A stereoscopic picture is a fairly clever optical illusion which uses two slightly different pictures to create the illusion of a proper 3D image. This works because we see the world in 3D because each eye sees things from a slightly different perspective and our brain combines these two perspectives in order to create a 3D image.
Looking at a stereoscopic image is fairly similar to looking at a “magic eye” picture – you just cross your eyes until the dots below the two pictures merge together. When this happens you’ll see three dots and three pictures, the picture in the middle will be in 3D.
Although stereoscopic pictures don’t give you a “proper” 3D image (they make the image look like a series of paper cut-outs/ layers placed at various distances away from you), they’re still quite fun to make. Not to mention that they’re a really cool thing to show other people too.
If you want a more detailed explanation of the mechanics (and history) of stereoscopic “3D” pictures, then check out Wikipedia.
But, whilst most old stereoscopic pictures are photographs taken using a special camera with two lenses, it’s surprisingly easy (although slightly time-consuming) to create them from any digital image using nothing more than good old MS Paint.
It’s probably best to use a graphics tablet for making stereoscopic images, but I used a mouse when I was making this guide since the shapes in it are fairly simple.
I’ll include a copyright-free template which you can download and use if you want to (although you might have to resize it, since it’s fairly small. It’s also only in portrait too.)
It’s fairly easy to make a template in MS Paint too – just remember that the dots should be below the exact same point in the middle of your picture and they should be the same size and the same height. The advantage of making your own template is that it’s a lot easier to make it the right size for your picture (since you don’t have to re-size it to fit into the template)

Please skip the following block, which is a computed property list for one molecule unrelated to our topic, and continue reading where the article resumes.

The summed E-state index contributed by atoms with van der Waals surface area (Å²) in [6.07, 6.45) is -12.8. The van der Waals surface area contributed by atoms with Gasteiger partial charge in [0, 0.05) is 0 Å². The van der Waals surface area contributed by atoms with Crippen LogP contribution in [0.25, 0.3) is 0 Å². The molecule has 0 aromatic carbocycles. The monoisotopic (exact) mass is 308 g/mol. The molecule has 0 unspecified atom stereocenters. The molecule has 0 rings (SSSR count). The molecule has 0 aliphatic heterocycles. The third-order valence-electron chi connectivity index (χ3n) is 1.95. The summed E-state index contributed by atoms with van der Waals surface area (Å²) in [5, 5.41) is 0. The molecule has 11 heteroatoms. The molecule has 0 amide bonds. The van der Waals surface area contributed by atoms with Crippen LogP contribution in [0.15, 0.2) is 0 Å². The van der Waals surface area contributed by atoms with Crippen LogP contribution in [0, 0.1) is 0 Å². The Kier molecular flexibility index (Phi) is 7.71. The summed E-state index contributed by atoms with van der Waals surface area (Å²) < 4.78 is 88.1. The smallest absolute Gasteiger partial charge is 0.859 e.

This guide will be using a fairly simple drawing from one of my “How To Draw” guides and it will show you how to make a very basic stereoscopic image with two “layers”. I’m using version 5.1 of MS Paint, but I guess that the fairly basic features I’m using are probably in more modern versions of Paint too.
I’ve also set the basic “background” colour of MS Paint to bright pink in this tutorial, so it’ll be easy to see what I’ve moved. Anyway, let’s get started….
Firstly, copy your picture in the left side of the template…
Once you’ve done that, copy it into the right side of the template. If you’ve re-sized the image to fit it into the template, then select the image from the left side of the template using the “select” tool and make a copy of that. This is because it is extremely important that both images are exactly the same size.
Once you’ve done that, you’ll end up with something like this:
You only need to alter the picture on the right side of the template in order to make a stereoscopic image.
In this guide, I’ll be showing you how to make everything inside the window appear further away than the wall in front of it.
Click on the “Free-Form Select” tool and draw around the area inside the window. In this guide, I’ll be leaving a large margin on the right-hand side of the window (for reasons I’ll explain later).
Once the area is selected, you can move it to the right in order to make it look further away (this is why the margin on the right-hand side of the window is so useful – since it allows you to move it without covering up any of the window frame).
As a general rule, if you want things to be further away from the viewer, move them further to the right. If you want things to be closer to the viewer, then either leave them where they are or move them to the left (and leave a margin on the left side rather than the right side).
Once you’ve moved the window to the right, you should have something like this (again, I’ve used bright pink for the “background” behind the drawing).
Now all you have to do is to colour over the space where the selected area used to be. The best way to do this is to zoom in and use the “Pick Colour” tool on the area next to the space in order to get the colours exactly right (when you click on an area with this tool, it automatically changes the primary colour to the same colour as the area you clicked on), then use either the pencil or the brush to colour over it.
You’ll probably have to use the “Pick Color” tool several times. But, eventually you’ll end up with something like this:
Well done! You’ve just made a stereoscopic image! Go on, try it out (just cross your eyes until you can see three dots below the pictures instead of two or four).
Although this guide is fairly basic, this technique can be used to turn pretty much any image into a stereoscopic image.
Anyway, have fun 🙂